Who was Martin Compston’s character Dr Robert Traill?

The Line of Duty actor guest stars in ITV's Victoria as Dr Traill, who was caught up in the Irish Potato Famine

Martin Compston as Dr Traill in Victoria

Episode six of Victoria’s second series takes us to a very dark place as we see the realities of the Irish Potato Famine. The hero of the story is Dr Traill – a real historical figure who witnessed the crisis first-hand and tried to do something to help.

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Is that Line of Duty’s Martin Compston in Victoria?

Martin Compston as Dr Traill in Victoria

Yes. Martin Compston, who played Arnott in the TV series Line of Duty, guest stars as Dr Robert Trail. The actor also recently played serial killer Peter Manuel in the crime drama In Plain Sight.

Who was the real Dr Traill?

Weirdly, the real Dr Robert Traill is the great-great-great-grandfather of Victoria writer Daisy Goodwin. “I thought his story would be a good way to illustrate the terrible way in which the Irish were treated by the British government,” she says. 

Dr Robert Traill was born in 1793 and became the rector of Schull in County Cork in 1832. Fiercely Protestant, he initially had a reputation for antagonising Catholics. He has been described as a “noted controversialist”.

But when the potato crop began to rot in 1846 Dr Traill was one of the few clergymen determined to do something to help the Irish – whatever their denomination, and without trying to force Catholics to convert. He became chairman of the Schull Relief Committee and wrote “eloquent letters” persuading people to donate.

Martin Compston as Dr Traill in Victoria

News of his efforts reached James Mahoney, who visited Dr Traill as part of his Sketches on the West of Ireland series for the Illustrated London News. Mahoney wrote: “We next got to Skull, where, by the attention of Dr Traill, vicar of the parish (and whose humanity at the present moment is beyond all praise), we witnessed almost indescribable in-door horrors.”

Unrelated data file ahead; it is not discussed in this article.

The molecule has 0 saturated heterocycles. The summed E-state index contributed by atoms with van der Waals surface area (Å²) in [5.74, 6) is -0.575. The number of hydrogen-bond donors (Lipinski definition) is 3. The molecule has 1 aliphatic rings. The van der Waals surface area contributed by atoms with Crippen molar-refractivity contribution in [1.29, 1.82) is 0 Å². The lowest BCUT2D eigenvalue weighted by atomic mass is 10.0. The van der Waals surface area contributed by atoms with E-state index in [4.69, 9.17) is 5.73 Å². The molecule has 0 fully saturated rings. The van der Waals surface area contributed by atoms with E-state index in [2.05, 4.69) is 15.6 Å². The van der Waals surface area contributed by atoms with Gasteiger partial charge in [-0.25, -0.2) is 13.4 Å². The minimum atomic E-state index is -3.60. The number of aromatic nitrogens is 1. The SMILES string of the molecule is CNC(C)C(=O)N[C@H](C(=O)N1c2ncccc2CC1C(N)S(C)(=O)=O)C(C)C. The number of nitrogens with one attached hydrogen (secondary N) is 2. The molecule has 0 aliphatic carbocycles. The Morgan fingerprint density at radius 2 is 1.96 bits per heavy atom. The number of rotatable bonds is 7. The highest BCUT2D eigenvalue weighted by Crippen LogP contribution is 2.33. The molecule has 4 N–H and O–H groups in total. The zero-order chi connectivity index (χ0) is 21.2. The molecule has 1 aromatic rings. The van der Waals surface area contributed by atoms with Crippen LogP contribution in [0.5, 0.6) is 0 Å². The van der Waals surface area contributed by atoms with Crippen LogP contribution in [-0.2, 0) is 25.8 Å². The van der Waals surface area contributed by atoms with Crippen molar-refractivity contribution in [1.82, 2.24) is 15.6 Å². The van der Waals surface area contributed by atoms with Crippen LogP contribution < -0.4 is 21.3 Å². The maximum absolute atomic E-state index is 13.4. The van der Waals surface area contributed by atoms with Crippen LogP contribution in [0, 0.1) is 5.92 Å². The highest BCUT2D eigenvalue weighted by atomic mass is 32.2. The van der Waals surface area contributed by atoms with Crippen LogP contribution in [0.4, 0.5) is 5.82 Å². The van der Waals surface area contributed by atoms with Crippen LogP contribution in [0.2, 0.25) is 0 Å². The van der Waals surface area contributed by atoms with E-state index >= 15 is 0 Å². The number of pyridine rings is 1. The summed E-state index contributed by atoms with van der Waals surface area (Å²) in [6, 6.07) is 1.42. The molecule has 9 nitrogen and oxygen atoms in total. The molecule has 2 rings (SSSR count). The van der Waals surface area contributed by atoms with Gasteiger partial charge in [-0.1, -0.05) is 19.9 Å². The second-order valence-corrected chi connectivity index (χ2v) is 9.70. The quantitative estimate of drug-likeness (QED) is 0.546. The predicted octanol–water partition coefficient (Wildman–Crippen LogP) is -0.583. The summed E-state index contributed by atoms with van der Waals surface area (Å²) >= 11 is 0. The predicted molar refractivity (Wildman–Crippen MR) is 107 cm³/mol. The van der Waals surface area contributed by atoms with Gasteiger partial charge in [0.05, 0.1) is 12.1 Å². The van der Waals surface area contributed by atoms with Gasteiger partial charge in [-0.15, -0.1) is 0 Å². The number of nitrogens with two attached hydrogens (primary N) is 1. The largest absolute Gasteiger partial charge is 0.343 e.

Dr Traill was also mentioned in The Times in a letter from Commander Caffin, who wrote about “the destitution in Ireland”.

He explained: “Having a great desire to see with mine own eyes some of the misery which was said to exist, Dr Traill, the rector of Schull, offered to drive me to a portion of his parish.”

While there, he visited a scene of absolute misery: “Dr Traill, on putting his head inside the hole which answered for a door, said ‘Well, Phillis, how is your mother today?’ he having been with her the day before. She replied, ‘Oh, Sir, is it you? Mother is dead!’ And there, fearful reality, was the daughter, a skeleton herself, crouched and crying over the lifeless body of her mother, which was on the floor, cramped up as she had died.”

The rector established a soup kitchen in his house with the help of his own family (“my family one and all are perfect slaves worn out with attending them; for I would not wish, were it possible, that one starving creature would leave my door without some-thing to allay the cravings of hunger”).

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He died of “famine fever” in 1847.